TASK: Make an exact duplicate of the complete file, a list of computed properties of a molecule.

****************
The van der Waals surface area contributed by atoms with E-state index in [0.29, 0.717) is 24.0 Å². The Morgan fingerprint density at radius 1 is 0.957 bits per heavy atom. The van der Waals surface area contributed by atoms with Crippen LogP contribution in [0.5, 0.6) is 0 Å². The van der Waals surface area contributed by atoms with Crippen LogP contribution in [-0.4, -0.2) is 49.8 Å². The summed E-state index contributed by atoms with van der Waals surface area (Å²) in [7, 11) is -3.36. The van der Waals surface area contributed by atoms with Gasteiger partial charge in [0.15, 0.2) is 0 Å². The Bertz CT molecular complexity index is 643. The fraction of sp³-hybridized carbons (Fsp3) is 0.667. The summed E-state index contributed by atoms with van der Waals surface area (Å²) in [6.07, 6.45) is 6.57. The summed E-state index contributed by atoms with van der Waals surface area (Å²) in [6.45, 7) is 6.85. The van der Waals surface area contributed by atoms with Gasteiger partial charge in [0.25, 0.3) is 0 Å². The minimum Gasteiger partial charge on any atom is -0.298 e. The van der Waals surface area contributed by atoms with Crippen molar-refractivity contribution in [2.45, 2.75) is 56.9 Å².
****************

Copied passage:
The van der Waals surface area contributed by atoms with E-state index in [0.29, 0.717) is 24.0 Å². The Morgan fingerprint density at radius 1 is 0.957 bits per heavy atom. The van der Waals surface area contributed by atoms with Crippen LogP contribution in [0.5, 0.6) is 0 Å². The van der Waals surface area contributed by atoms with Crippen LogP contribution in [-0.4, -0.2) is 49.8 Å². The summed E-state index contributed by atoms with van der Waals surface area (Å²) in [7, 11) is -3.36. The van der Waals surface area contributed by atoms with Gasteiger partial charge in [0.15, 0.2) is 0 Å². The Bertz CT molecular complexity index is 643. The fraction of sp³-hybridized carbons (Fsp3) is 0.667. The summed E-state index contributed by atoms with van der Waals surface area (Å²) in [6.07, 6.45) is 6.57. The summed E-state index contributed by atoms with van der Waals surface area (Å²) in [6.45, 7) is 6.85. The van der Waals surface area contributed by atoms with Gasteiger partial charge in [0.25, 0.3) is 0 Å². The minimum Gasteiger partial charge on any atom is -0.298 e. The van der Waals surface area contributed by atoms with Crippen molar-refractivity contribution in [2.45, 2.75) is 56.9 Å².